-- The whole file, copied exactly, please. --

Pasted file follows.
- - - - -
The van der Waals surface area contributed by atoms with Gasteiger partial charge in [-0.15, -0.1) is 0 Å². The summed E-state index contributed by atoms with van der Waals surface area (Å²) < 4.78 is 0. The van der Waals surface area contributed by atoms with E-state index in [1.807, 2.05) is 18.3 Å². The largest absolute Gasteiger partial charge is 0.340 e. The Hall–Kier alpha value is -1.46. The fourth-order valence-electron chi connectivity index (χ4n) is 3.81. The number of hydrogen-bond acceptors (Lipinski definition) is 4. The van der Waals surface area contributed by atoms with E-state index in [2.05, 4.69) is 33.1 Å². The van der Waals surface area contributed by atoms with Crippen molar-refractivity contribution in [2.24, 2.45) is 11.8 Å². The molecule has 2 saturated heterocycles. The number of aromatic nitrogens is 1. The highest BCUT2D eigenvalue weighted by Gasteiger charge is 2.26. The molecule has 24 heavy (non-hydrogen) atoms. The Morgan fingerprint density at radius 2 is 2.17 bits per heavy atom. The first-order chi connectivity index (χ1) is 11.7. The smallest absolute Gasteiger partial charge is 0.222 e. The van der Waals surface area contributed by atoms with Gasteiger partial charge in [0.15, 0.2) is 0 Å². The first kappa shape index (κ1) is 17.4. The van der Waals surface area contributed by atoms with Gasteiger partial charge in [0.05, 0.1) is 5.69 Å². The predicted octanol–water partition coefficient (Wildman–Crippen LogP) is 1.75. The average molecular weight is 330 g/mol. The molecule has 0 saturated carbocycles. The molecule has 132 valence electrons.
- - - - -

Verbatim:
The van der Waals surface area contributed by atoms with Gasteiger partial charge in [-0.15, -0.1) is 0 Å². The summed E-state index contributed by atoms with van der Waals surface area (Å²) < 4.78 is 0. The van der Waals surface area contributed by atoms with E-state index in [1.807, 2.05) is 18.3 Å². The largest absolute Gasteiger partial charge is 0.340 e. The Hall–Kier alpha value is -1.46. The fourth-order valence-electron chi connectivity index (χ4n) is 3.81. The number of hydrogen-bond acceptors (Lipinski definition) is 4. The van der Waals surface area contributed by atoms with E-state index in [2.05, 4.69) is 33.1 Å². The van der Waals surface area contributed by atoms with Crippen molar-refractivity contribution in [2.24, 2.45) is 11.8 Å². The molecule has 2 saturated heterocycles. The number of aromatic nitrogens is 1. The highest BCUT2D eigenvalue weighted by Gasteiger charge is 2.26. The molecule has 24 heavy (non-hydrogen) atoms. The Morgan fingerprint density at radius 2 is 2.17 bits per heavy atom. The first-order chi connectivity index (χ1) is 11.7. The smallest absolute Gasteiger partial charge is 0.222 e. The van der Waals surface area contributed by atoms with Gasteiger partial charge in [0.15, 0.2) is 0 Å². The first kappa shape index (κ1) is 17.4. The van der Waals surface area contributed by atoms with Gasteiger partial charge in [0.05, 0.1) is 5.69 Å². The predicted octanol–water partition coefficient (Wildman–Crippen LogP) is 1.75. The average molecular weight is 330 g/mol. The molecule has 0 saturated carbocycles. The molecule has 132 valence electrons.